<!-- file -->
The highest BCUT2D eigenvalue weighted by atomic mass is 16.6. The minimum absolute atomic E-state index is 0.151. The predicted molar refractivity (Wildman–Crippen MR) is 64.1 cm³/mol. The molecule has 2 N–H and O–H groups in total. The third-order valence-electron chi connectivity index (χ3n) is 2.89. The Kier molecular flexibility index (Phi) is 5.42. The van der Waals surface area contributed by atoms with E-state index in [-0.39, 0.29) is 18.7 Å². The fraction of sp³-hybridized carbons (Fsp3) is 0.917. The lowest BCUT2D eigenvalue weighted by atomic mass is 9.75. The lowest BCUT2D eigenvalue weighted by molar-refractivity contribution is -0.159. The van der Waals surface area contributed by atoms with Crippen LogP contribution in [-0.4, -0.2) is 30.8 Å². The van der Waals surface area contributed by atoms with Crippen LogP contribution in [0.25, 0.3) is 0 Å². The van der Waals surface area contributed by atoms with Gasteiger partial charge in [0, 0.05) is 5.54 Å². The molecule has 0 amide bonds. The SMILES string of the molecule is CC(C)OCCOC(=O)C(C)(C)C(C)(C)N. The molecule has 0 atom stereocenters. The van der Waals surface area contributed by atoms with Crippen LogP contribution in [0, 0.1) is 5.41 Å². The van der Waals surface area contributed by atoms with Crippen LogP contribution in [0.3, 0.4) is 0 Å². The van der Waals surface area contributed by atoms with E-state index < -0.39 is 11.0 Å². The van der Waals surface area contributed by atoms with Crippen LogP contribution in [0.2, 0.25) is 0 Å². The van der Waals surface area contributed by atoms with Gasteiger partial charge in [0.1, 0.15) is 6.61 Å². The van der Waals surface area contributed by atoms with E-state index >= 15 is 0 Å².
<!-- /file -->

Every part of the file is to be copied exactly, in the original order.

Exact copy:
The highest BCUT2D eigenvalue weighted by atomic mass is 16.6. The minimum absolute atomic E-state index is 0.151. The predicted molar refractivity (Wildman–Crippen MR) is 64.1 cm³/mol. The molecule has 2 N–H and O–H groups in total. The third-order valence-electron chi connectivity index (χ3n) is 2.89. The Kier molecular flexibility index (Phi) is 5.42. The van der Waals surface area contributed by atoms with E-state index in [-0.39, 0.29) is 18.7 Å². The fraction of sp³-hybridized carbons (Fsp3) is 0.917. The lowest BCUT2D eigenvalue weighted by atomic mass is 9.75. The lowest BCUT2D eigenvalue weighted by molar-refractivity contribution is -0.159. The van der Waals surface area contributed by atoms with Crippen LogP contribution in [-0.4, -0.2) is 30.8 Å². The van der Waals surface area contributed by atoms with Crippen LogP contribution in [0.25, 0.3) is 0 Å². The van der Waals surface area contributed by atoms with Gasteiger partial charge in [0, 0.05) is 5.54 Å². The molecule has 0 amide bonds. The SMILES string of the molecule is CC(C)OCCOC(=O)C(C)(C)C(C)(C)N. The molecule has 0 atom stereocenters. The van der Waals surface area contributed by atoms with Crippen LogP contribution in [0, 0.1) is 5.41 Å². The van der Waals surface area contributed by atoms with Crippen LogP contribution in [0.3, 0.4) is 0 Å². The van der Waals surface area contributed by atoms with E-state index < -0.39 is 11.0 Å². The van der Waals surface area contributed by atoms with Crippen LogP contribution in [0.2, 0.25) is 0 Å². The van der Waals surface area contributed by atoms with Gasteiger partial charge in [0.1, 0.15) is 6.61 Å². The van der Waals surface area contributed by atoms with E-state index >= 15 is 0 Å².